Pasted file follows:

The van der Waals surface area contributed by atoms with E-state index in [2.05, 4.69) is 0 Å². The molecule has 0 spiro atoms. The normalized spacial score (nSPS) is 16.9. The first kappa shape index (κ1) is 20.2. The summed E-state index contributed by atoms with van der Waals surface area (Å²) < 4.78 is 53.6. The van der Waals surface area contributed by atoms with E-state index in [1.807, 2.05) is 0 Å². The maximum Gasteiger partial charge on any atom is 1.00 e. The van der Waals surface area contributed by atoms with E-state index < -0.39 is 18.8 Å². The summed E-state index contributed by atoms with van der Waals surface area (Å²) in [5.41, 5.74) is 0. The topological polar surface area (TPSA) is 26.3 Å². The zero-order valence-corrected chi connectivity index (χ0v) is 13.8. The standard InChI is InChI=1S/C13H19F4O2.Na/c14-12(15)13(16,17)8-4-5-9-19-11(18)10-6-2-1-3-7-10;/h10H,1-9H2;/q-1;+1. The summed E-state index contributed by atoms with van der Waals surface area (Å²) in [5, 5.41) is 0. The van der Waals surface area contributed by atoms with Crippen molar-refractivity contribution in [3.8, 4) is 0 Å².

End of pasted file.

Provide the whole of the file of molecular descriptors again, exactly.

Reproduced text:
The van der Waals surface area contributed by atoms with E-state index in [2.05, 4.69) is 0 Å². The molecule has 0 spiro atoms. The normalized spacial score (nSPS) is 16.9. The first kappa shape index (κ1) is 20.2. The summed E-state index contributed by atoms with van der Waals surface area (Å²) < 4.78 is 53.6. The van der Waals surface area contributed by atoms with E-state index in [1.807, 2.05) is 0 Å². The maximum Gasteiger partial charge on any atom is 1.00 e. The van der Waals surface area contributed by atoms with E-state index < -0.39 is 18.8 Å². The summed E-state index contributed by atoms with van der Waals surface area (Å²) in [5.41, 5.74) is 0. The topological polar surface area (TPSA) is 26.3 Å². The zero-order valence-corrected chi connectivity index (χ0v) is 13.8. The standard InChI is InChI=1S/C13H19F4O2.Na/c14-12(15)13(16,17)8-4-5-9-19-11(18)10-6-2-1-3-7-10;/h10H,1-9H2;/q-1;+1. The summed E-state index contributed by atoms with van der Waals surface area (Å²) in [5, 5.41) is 0. The van der Waals surface area contributed by atoms with Crippen molar-refractivity contribution in [3.8, 4) is 0 Å².